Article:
The wandering of the desire. This is also vanity and rexation of spirit.

• Favour is deceitful, and beauty is vain.

? In the multitude of dreams, and many words, there are also divers vanities.

Seeing then there be many things that increase vanity, what is man the better

Man, whose breath is in his nostrils, wherein is he to be accounted of? As he came forth from his mother's womb, naked shall he return, to go as he came; and shall take nothing of his labour which he may carry away in his hand; in all points as he

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1 Eccles, viii. 14.
4 Eccles. i. 8.
5 Eccles. vi. 9.
& Eccles, vi. ll.

2 Eccles. x. 7.

3 Eccles. ix. 3. 1. Eccles. vi. 7. Eccles. v. 10. Eccles. i. 15. 6 Prov. xxxi. 30.

7 Eccles. y. 7. 9. Isa. ii. 22. Eccles. v. 15, 16.

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came, so shall he go: and what profit hath he that hath laboured for the wind?

He heapeth up riches, and knoweth not who shall gather them; his sons come to honour, and he knoweth it not; and they are brought low but he perceiveth it not of them.

• There is no remembrance of former things, neither shall there be any remembrance of things that are to come, with those that shall come after,

3 The thing that hath been, ii is that which shall be; and that which is done, is that which shall be done ; and there is no new thing under the sun.

Surely our fathers have inherited lies, vanity, and things wherein there is no profit; and though their way were folly, yet their posterity approve their sayings.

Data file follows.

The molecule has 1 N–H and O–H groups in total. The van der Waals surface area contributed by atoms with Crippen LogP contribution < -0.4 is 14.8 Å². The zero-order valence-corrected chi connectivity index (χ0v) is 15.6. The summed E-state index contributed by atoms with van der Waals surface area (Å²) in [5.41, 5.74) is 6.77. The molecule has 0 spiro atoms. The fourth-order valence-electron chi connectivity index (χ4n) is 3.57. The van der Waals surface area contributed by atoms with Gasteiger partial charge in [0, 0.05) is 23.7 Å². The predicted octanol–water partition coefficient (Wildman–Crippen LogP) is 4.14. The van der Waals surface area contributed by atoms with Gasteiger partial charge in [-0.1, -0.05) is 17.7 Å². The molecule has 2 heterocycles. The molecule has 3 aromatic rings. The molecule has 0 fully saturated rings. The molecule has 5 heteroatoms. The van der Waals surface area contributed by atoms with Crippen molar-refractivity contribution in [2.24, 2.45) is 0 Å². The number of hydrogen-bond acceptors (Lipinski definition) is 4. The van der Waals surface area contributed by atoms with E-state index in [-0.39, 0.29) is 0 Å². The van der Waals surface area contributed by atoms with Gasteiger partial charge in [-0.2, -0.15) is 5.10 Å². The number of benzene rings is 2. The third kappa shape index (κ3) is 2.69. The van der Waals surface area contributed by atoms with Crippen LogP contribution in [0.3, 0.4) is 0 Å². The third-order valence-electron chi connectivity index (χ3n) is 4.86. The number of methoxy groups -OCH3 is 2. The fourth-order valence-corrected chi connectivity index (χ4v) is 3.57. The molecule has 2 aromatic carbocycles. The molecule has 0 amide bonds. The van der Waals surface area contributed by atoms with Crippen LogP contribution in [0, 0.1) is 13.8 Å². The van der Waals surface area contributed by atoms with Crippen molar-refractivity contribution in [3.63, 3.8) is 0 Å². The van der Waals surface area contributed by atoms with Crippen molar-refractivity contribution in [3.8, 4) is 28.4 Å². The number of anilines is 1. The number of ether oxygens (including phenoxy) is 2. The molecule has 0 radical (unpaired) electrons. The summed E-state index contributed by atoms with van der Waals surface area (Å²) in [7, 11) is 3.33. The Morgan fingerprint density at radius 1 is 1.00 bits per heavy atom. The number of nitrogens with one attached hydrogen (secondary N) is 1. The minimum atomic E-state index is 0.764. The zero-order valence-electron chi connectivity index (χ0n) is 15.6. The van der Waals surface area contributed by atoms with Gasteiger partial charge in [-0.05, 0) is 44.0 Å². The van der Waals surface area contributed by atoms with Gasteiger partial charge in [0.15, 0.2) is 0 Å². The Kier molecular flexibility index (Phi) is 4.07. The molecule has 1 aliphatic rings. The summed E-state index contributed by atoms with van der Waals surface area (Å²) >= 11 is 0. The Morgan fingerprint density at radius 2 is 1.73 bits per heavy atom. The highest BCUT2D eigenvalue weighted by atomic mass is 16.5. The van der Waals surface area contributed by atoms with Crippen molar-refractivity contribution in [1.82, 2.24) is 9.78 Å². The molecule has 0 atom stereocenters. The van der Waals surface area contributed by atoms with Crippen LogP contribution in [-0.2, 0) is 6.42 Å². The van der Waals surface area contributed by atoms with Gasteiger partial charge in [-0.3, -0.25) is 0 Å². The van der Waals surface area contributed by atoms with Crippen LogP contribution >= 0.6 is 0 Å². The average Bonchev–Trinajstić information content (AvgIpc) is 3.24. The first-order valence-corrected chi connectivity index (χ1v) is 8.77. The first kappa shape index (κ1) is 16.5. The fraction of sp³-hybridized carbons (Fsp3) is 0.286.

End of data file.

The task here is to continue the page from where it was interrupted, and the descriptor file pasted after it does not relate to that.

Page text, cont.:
Behold, is it not of the Lord that the people labour in the very fire, and weary themselves for very vanity? They weave the spider's web : their web shall not become garments : neither shall they cover themselves with their works. Wherefore turn not aside from following the Lord; for then shall you go after vain things, which cannot profit nor deliver, for they are vain. For the creature was made subject to vanity.

* I would not live always, because my days are vanity. As a servant earnestly desireth the shadow, and as an hireling looketh for the reward of his work; so longeth my soul for thee, O God, because thy loving-kindness is better than life.

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Psal. xxxix. 6. Job xiv. 21. 2 Eccles. i. 11.

3 Eccles. i. 9. 4 Jer. xvi. 19. Psal. xlix. 13.

6 Hab. ii. 13. Isa. lix. 5, 6. 1 Sam. xii. 20, 21. Rom. viii. 20.

6 Job vii. 16. 2. Psal. lxiii. 1. 3.

THE IGNORANCE OF MAN.

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· Vain man would be wise, though man be born like a wild ass's colt. He saith he will be wise, but it is far from him; for the thoughts of the wise are

1; vain.

? We are but of yesterday, and know nothing.

* We wait for light, but behold obscurity; for brightness, but we walk in darkness; we grope for the wall like the blind; we stumble at noon day as in the night.

* The way of peace we know not, there is no judgment in our goings; we have made us crooked paths.

The way of man is not in himself; it is not in man that walketh to direct his steps. Man's goings are of the Lord; how can a man then understand his own way? His heart deviseth his way, but the Lord directeth his steps.

any man think that he knoweth any thing, he knoweth nothing yet as he ought to know.

Boast not thyself of to-morrow; for thou knowest not what a day may bring forth. We know not what shall be on the morrow.

Great men are not always wise, neither do the aged understand judgment.

• Where is the wise? Where is the scribe? Where is the disputer of this world? Their wisdom, and their knowledge, it hath perverted them : They are wearied in the multitude of their counsels.

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1 Job xi. 12. Eccles. vii. 23. I Cor. iii. 20.

2 Job viii. 9. $ Isa. lix. 9, 10. 4 Isa. lix. 8. 6 Jer. x. 23. Prov. xx. 24. Prov. xvi. 9. 1 Cor. viii. 2.

7 Prov. xxvii. 1. James iv. 14.

8 Job xxxii. 9. 9 I Cor. i. 20. | Isa. xlvii. 10. 13. I Cor. ii. 6.